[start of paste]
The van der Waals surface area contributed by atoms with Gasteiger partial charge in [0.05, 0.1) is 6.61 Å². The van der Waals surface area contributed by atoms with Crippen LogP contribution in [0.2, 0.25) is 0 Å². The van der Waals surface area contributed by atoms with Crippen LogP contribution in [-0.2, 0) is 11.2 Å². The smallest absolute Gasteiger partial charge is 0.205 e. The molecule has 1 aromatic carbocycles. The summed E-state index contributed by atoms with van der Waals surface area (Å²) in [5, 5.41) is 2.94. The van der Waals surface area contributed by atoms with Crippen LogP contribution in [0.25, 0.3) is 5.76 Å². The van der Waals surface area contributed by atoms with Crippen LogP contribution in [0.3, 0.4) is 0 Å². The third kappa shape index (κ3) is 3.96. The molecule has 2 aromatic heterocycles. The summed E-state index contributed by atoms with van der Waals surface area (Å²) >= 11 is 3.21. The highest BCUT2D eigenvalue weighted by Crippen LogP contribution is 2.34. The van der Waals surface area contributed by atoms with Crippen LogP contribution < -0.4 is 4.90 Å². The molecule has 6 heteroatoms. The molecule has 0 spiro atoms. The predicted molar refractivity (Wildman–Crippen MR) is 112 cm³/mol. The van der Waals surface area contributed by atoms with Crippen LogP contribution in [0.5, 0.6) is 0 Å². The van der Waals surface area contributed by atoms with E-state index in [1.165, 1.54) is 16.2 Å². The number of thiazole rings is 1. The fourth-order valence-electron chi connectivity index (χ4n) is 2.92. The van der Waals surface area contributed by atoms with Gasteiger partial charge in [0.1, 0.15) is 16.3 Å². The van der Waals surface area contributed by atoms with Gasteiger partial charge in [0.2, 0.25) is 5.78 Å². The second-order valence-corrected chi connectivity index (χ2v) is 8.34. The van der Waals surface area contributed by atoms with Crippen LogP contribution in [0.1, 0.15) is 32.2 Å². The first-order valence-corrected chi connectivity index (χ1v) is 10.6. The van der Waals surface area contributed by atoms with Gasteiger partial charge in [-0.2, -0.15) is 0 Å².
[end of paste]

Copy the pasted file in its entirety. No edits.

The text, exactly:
The van der Waals surface area contributed by atoms with Gasteiger partial charge in [0.05, 0.1) is 6.61 Å². The van der Waals surface area contributed by atoms with Crippen LogP contribution in [0.2, 0.25) is 0 Å². The van der Waals surface area contributed by atoms with Crippen LogP contribution in [-0.2, 0) is 11.2 Å². The smallest absolute Gasteiger partial charge is 0.205 e. The molecule has 1 aromatic carbocycles. The summed E-state index contributed by atoms with van der Waals surface area (Å²) in [5, 5.41) is 2.94. The van der Waals surface area contributed by atoms with Crippen LogP contribution in [0.25, 0.3) is 5.76 Å². The van der Waals surface area contributed by atoms with Crippen LogP contribution in [0.3, 0.4) is 0 Å². The third kappa shape index (κ3) is 3.96. The molecule has 2 aromatic heterocycles. The summed E-state index contributed by atoms with van der Waals surface area (Å²) >= 11 is 3.21. The highest BCUT2D eigenvalue weighted by Crippen LogP contribution is 2.34. The van der Waals surface area contributed by atoms with Crippen LogP contribution < -0.4 is 4.90 Å². The molecule has 6 heteroatoms. The molecule has 0 spiro atoms. The predicted molar refractivity (Wildman–Crippen MR) is 112 cm³/mol. The van der Waals surface area contributed by atoms with Crippen LogP contribution in [0.5, 0.6) is 0 Å². The van der Waals surface area contributed by atoms with E-state index in [1.165, 1.54) is 16.2 Å². The number of thiazole rings is 1. The fourth-order valence-electron chi connectivity index (χ4n) is 2.92. The van der Waals surface area contributed by atoms with Gasteiger partial charge in [0.1, 0.15) is 16.3 Å². The van der Waals surface area contributed by atoms with Gasteiger partial charge in [0.2, 0.25) is 5.78 Å². The second-order valence-corrected chi connectivity index (χ2v) is 8.34. The van der Waals surface area contributed by atoms with Crippen LogP contribution in [0.1, 0.15) is 32.2 Å². The first-order valence-corrected chi connectivity index (χ1v) is 10.6. The van der Waals surface area contributed by atoms with Gasteiger partial charge in [-0.2, -0.15) is 0 Å².